- Common Name(s):
- Flowering dogwood
- 'Cherokee Princess' - white, 'Sweetwater' - red , 'Cherokee Chief' - red, 'Pygmy' - dwarf, 'Appalachian Spring' - white, 'Rubra' - pink, 'Cherokee Daybreak' - variegated foliage, 'Cherokee Sunset' -variegated foliage, 'Cherokee Brave' - red, 'Cloud 9' - white
- Native Plants, Trees
Cornus florida, commonly known as flowering dogwood, is a small deciduous tree that typically grows 15-30’ tall with a low-branching, broadly-pyramidal but somewhat flat-topped habit. It arguably may be the most beautiful of the native American flowering trees. It is native from Maine to southern Ontario to Illinois to Kansas south to Florida, Texas, and Mexico. It is the state tree of Missouri and Virginia.
This plant has bright red fruits that are bitter and inedible to humans (some authors say poisonous) but are loved by birds. The fruits mature in late summer to early fall and may persist until late in the year.
The common name of dogwood is in probable reference to an old-time use of hard slender stems from this tree for making skewers once known as dags or dogs.
Regions: Mountain. Piedmont, Coastal Plains
Seasons of Interest: Mountain, Piedmont, Coastal Plains
Leaves: Fall Blooms: Early spring Nut/Fruit/Seed: Fall
Play Value: Wildlife Enhancement
Wildlife Value: This plant is moderately resistant to damage from deer. It is a host plant for the Azure butterfly. Butterflies nectar on the blooms. Its fruits are eaten by songbirds, ruffed grouse, quail, wild turkey, chipmunks, black bear, foxes, white-tailed deer, skunks, and squirrels. Members of the genus Cornus support the following specialized bees: Andrena (Gonandrena) fragilis, Andrena (Gonandrena) integra, and Andrena (Gonandrena) platyparia.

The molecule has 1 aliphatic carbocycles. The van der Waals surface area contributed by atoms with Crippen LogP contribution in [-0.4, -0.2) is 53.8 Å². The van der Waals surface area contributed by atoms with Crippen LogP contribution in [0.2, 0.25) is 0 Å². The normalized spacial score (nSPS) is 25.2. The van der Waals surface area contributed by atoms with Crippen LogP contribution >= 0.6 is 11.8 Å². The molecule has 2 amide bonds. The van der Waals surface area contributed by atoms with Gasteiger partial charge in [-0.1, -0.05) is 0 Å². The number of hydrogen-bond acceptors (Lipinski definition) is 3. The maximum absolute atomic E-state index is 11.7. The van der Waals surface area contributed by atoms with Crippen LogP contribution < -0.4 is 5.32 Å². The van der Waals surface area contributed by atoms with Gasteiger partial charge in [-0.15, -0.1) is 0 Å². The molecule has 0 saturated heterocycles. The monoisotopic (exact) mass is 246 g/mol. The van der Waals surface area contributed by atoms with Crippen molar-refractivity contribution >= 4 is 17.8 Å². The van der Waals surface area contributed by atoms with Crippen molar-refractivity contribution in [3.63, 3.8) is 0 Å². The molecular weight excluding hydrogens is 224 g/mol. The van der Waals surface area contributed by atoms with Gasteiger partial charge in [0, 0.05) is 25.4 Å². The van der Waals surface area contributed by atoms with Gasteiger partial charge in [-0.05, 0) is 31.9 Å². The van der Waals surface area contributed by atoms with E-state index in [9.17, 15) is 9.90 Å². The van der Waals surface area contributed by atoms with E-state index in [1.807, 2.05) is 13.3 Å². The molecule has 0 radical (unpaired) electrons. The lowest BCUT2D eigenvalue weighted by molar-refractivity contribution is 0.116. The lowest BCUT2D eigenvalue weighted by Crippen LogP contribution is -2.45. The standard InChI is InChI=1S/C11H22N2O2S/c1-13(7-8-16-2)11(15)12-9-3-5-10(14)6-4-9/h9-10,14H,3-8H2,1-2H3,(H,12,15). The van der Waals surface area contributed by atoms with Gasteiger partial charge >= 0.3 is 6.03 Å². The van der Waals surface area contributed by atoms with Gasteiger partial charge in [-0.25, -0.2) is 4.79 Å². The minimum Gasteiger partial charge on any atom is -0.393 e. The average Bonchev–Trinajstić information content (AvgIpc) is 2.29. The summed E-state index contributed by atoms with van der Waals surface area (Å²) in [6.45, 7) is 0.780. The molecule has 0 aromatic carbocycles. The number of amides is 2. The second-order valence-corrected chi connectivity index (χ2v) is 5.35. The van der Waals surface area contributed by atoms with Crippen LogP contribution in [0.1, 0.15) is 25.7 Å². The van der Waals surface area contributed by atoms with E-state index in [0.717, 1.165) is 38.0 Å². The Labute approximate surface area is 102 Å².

Insects, Diseases, or Other Plant Problems: The Flowering dogwood, when stressed, is susceptible to a rather large number of disease problems, the most serious of which is dogwood anthracnose. This disease has caused considerable devastation in parts of the eastern U.S. The plants are also susceptible to powdery mildew, leaf spot, canker, root rot and leaf and twig blight. Stressed trees also become vulnerable to borers. Leaf miner and scale are less serious potential insect pests. The foliage is browsed by white-tailed deer.
- 15-30 ft.
- The flowering dogwood blooms in early spring (April) shortly after, but usually overlapping, the bloom period of the redbuds. The true dogwood flowers are actually tiny, yellowish green and insignificant, being compacted into button-like clusters. However, each flower cluster is surrounded by four showy, white, petal-like bracts which open flat, giving the appearance of a single, large, 3-4” diameter, 4-petaled, white flower.
- The Flowering dogwood is easily grown in average, medium moisture, well-drained soils in full sun to part shade. It prefers moist, organically rich, acidic soils in part shade. It will benefit from a 2-4” mulch which will help keep roots cool and moist in summer.
- Semi-rounded top; horizontal low branches creating a layered look
- Partial shade; moderate to well-drained soil
- White flowers in spring; red berries in fall
- 15-20 ft.
- Growth Rate:
- Slow to moderate
- The Flowering dogwood has oval, opposite, simple dark green leaves (3-6” long) that turn attractive shades of red in fall.
NCCES plant id: 471